Another year comes to a conclusion and time, once again, to reflect on the last twelve months. On the surface 2022 has been a quiet year that climaxed in the middle but what a highpoint that was! A year that exemplified less is more.
A synopsis of 2022:
- One ultra-marathon waddled along the Moray Coastal path doing my best Jemima Puddleduck impression.
- One brutal ultra-marathon challenge thrashed out on the arctic tundra.
- A conspicuously quiet blog with the exception of the indulgence that was three posts covering the final stage of the Global Odyssey 100: the above tundra experience. Thanks to anyone who had the stamina to read all three.
- Five months (and counting) of injury.
- And the relatively unsung apex of my achievements to date: becoming the first known person to run 100k on all seven continents.
I was reminded recently of the words of Andre de Shields which so eloquently encapsulates how I feel coming out of 2022.
The year has split into two distinct and very different halves. The first six months focused upon the preparation and training for the Greenland 100k, the last stage of my seven continents 100k Global Odyssey challenge.
In May the ignominious albeit pleasant waddle around the Moray Coastal 50 ultra was my last long training run before Greenland. Pretty much the entire race was spent in the company of the sweepers whose generous support and encouragement buoyed me along and kept a smile upon my face. I possibly do myself and injustice with regard to my ‘ignominious’ performance because even though I finished 2nd last I was twenty minutes ahead of my predicted time.
I came away from the event knowing that I had the strength and the distance in my legs, but also that I needed to work on my posture to ensure that I run tall and efficiently. Less obvious, but equally important the smiling, happy, bright-eyed support that was around me that day nourished my soul building mental and emotional strength too.
June arrived and I was off to Greenland for the culmination of the Global Odyssey about which I have written extensively in my previous posts.
What did I learn in Greenland?
Covid-19 is an extreme way to get out of support duties and apparently it is possible to do 100k with covid!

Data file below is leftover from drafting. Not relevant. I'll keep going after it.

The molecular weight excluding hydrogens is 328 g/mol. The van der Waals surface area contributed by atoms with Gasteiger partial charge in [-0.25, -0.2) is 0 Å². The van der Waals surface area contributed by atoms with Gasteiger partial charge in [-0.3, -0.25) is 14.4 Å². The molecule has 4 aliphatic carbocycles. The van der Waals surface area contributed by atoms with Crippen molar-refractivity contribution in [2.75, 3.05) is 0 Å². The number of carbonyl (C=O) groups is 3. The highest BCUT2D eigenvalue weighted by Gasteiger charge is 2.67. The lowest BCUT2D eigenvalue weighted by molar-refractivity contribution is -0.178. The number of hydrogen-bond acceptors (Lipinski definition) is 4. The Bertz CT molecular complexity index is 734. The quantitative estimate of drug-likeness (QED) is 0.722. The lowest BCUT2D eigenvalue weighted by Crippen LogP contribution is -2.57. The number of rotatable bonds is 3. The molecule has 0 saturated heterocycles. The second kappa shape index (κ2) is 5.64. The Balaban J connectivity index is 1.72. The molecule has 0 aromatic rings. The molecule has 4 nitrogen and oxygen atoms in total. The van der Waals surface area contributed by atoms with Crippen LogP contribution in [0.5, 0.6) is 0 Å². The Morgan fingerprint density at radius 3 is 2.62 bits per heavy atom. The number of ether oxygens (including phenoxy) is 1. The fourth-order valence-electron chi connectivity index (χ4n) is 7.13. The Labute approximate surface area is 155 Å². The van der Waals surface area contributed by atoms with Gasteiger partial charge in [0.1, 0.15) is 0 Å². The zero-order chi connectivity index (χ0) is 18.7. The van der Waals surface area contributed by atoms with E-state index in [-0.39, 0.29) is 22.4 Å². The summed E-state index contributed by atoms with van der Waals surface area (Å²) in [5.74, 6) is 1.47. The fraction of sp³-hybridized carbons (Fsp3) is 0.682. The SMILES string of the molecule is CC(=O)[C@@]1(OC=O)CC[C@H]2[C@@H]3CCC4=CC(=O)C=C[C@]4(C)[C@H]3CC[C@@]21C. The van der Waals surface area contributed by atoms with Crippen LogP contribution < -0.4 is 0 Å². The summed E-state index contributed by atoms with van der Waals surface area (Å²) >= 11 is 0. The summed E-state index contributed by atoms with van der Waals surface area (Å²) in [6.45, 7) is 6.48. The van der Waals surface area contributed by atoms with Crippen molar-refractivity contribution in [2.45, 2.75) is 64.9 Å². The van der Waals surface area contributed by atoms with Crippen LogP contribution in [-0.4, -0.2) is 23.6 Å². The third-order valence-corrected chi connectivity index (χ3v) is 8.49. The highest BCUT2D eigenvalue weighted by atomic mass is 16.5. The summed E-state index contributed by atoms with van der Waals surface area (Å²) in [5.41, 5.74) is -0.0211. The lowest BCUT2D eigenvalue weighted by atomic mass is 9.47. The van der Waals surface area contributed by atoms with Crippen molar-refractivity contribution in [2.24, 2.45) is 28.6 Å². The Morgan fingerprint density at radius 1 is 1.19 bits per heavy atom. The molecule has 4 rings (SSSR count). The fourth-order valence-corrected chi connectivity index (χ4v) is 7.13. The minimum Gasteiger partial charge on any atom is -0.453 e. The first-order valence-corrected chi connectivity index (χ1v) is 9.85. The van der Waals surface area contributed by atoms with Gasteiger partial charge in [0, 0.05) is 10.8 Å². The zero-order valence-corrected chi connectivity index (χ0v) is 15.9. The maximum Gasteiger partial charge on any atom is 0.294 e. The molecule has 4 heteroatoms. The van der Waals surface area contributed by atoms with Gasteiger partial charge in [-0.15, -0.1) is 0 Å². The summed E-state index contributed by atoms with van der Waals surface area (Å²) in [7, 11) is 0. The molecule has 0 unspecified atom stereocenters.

However, with perseverance, it is possible to make a purse from a sow’s ear. The challenge did not go to plan and was far removed from my naïve expectations, but I dug in and turned it around to reach my goal.
The strength you get from surrounding yourself with people ‘whose eyes light up when they see you coming,’ is beyond value.
It, and the whole Global Odyssey 100, was the embodiment of “Slowly is the fastest way to get to where you want to be; the top of one mountain is the bottom of the next, so keep climbing.”
The Global Odyssey took nine years to complete. It took a while to take shape and for me to find my own dream, my own way, and to overcome the obstacles thrown in my path. I kept climbing: continent by continent. Soem several times. As I took the last steps of the Global Odyssey 100 on that remote isthmus of arctic tundra, I knew that being the first was not what mattered most to me. It was self-validation and the joy of sharing with it with those whose eyes light up.
To paraphrase another quote; don’t publicise your success. Someone will always come along and spoil it. I am by nature inclined to modesty. Self-promotion does not come easily and does not sit comfortably with me. I have bitter experience of earlier successes and plans being tarnished; and so, have over recent years have tried to maintain a low profile.
But now it is time to acknowledge the value of the achievement knowing that I do not need others to validate and that I have the courage and strength to ignore the nay-sayers.
In 2022 I became the first known person to run 100k on all seven continents. Yes, me. A woman. The sport hating school girl who took up running in her mid-thirties and who is nearly always trundling along at the back of the field. A woman, a runner, defined by consistency and longevity.
As with everything there is a price. The price of my success: five months of injury. Since July I have been struggling with knee pain. As I write I await the results of an MRI scan. The plans for my next Odyssey, my 2023 adventures on hold. This has shown me just how much I value running and how it benefits and enriches my life. More than ever, I value that consistency and longevity that I have had and want to keep. I remain positive that the 2023 All About 60 Odyssey will happen.